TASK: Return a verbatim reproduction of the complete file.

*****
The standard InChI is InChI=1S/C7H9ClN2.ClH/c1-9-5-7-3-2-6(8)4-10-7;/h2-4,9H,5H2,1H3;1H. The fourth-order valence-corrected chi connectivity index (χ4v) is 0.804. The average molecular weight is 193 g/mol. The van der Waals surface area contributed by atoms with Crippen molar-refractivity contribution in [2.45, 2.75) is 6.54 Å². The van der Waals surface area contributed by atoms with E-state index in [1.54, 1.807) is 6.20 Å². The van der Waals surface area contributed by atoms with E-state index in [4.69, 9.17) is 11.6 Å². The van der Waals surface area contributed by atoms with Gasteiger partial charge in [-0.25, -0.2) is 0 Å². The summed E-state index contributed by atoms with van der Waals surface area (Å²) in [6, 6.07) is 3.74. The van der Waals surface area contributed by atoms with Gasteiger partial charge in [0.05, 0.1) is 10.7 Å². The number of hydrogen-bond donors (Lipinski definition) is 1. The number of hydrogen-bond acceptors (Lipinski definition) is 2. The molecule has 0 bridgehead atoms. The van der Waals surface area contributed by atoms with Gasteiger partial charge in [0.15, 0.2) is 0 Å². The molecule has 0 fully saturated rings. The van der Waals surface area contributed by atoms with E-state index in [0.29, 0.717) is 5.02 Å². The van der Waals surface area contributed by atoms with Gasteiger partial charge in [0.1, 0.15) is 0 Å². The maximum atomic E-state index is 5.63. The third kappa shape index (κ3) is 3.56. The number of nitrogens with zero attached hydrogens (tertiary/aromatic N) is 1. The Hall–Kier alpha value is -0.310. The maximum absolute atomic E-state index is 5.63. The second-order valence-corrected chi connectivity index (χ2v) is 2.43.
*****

The standard InChI is InChI=1S/C7H9ClN2.ClH/c1-9-5-7-3-2-6(8)4-10-7;/h2-4,9H,5H2,1H3;1H. The fourth-order valence-corrected chi connectivity index (χ4v) is 0.804. The average molecular weight is 193 g/mol. The van der Waals surface area contributed by atoms with Crippen molar-refractivity contribution in [2.45, 2.75) is 6.54 Å². The van der Waals surface area contributed by atoms with E-state index in [1.54, 1.807) is 6.20 Å². The van der Waals surface area contributed by atoms with E-state index in [4.69, 9.17) is 11.6 Å². The van der Waals surface area contributed by atoms with Gasteiger partial charge in [-0.25, -0.2) is 0 Å². The summed E-state index contributed by atoms with van der Waals surface area (Å²) in [6, 6.07) is 3.74. The van der Waals surface area contributed by atoms with Gasteiger partial charge in [0.05, 0.1) is 10.7 Å². The number of hydrogen-bond donors (Lipinski definition) is 1. The number of hydrogen-bond acceptors (Lipinski definition) is 2. The molecule has 0 bridgehead atoms. The van der Waals surface area contributed by atoms with Gasteiger partial charge in [0.15, 0.2) is 0 Å². The molecule has 0 fully saturated rings. The van der Waals surface area contributed by atoms with E-state index in [0.29, 0.717) is 5.02 Å². The van der Waals surface area contributed by atoms with Gasteiger partial charge in [0.1, 0.15) is 0 Å². The maximum atomic E-state index is 5.63. The third kappa shape index (κ3) is 3.56. The number of nitrogens with zero attached hydrogens (tertiary/aromatic N) is 1. The Hall–Kier alpha value is -0.310. The maximum absolute atomic E-state index is 5.63. The second-order valence-corrected chi connectivity index (χ2v) is 2.43.